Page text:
The answer, for formalists, is precisely when you can show that you are working within a complete formal system, defined by symbolic axioms in an unambiguous formal language, where any inference is made according to a basic set of logical transformation rules. Since the axiom system would be complete, one would know that it is closed under the transformation rules, and that thereby any concept employed in a theorem, lemma, etc., would have a valid implicit definition via the axioms, regardless of any semantics we want to assign it.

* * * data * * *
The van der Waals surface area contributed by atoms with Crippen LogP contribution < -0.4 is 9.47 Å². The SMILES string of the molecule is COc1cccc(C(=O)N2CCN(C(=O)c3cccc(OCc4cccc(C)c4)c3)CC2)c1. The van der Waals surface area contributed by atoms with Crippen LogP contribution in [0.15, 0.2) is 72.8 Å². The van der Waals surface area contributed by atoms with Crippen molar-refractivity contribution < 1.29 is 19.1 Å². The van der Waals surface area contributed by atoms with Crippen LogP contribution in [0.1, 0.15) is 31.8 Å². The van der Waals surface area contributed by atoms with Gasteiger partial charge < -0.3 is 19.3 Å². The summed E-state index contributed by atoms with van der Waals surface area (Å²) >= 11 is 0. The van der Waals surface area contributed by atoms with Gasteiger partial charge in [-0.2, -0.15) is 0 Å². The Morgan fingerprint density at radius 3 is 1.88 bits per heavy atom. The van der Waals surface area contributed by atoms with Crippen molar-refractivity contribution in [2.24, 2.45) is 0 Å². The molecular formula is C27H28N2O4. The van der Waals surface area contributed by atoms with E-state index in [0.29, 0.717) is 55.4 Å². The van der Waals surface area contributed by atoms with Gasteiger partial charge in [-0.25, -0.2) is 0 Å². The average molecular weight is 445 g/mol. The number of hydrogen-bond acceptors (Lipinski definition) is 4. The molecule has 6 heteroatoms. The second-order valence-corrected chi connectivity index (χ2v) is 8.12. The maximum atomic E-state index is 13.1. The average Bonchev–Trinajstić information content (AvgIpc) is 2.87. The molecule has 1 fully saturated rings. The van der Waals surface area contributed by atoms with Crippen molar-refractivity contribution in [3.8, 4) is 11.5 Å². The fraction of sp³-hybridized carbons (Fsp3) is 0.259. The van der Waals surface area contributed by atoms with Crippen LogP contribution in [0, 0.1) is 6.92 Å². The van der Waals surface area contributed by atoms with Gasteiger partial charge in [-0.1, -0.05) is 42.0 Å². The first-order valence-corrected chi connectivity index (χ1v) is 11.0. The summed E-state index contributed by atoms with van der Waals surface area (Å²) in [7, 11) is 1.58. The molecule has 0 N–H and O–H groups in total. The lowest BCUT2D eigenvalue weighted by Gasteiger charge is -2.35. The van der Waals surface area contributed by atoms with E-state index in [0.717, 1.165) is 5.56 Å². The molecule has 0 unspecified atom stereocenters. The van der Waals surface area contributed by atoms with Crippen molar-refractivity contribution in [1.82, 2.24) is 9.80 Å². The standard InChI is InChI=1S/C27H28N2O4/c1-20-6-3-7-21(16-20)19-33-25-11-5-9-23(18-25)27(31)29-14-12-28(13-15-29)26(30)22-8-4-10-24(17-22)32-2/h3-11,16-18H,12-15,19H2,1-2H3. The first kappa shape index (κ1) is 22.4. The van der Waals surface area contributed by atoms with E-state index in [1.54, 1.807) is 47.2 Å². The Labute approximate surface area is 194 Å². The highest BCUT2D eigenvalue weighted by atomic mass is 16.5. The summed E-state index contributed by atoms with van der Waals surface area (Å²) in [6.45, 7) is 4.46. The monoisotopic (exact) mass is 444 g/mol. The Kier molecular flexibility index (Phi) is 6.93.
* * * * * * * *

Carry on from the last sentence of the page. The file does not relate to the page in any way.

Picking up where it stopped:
The reason this solves the problem I mentioned in the first paragraph is this: "infinite" sets, "imaginary" quantities--all of these are interpretations of the syntax that is employed in a (formalist conception of) a formal system. The actual mathematical results are at the level of syntax and thus independent of these semantic interpretations. Hence the problems associated with interpreting mathematical results in these ways become mere pseudo-problems, artifacts of mathematics done in the old style, prior to mathematicians obtaining the methods that would allow Hilbert to envision in a very explicit way the possibility for showing that an interesting axiom system could be proven complete (this was of course shown to be impossible in any grand, sweeping sense by Godel's famous impossibility results).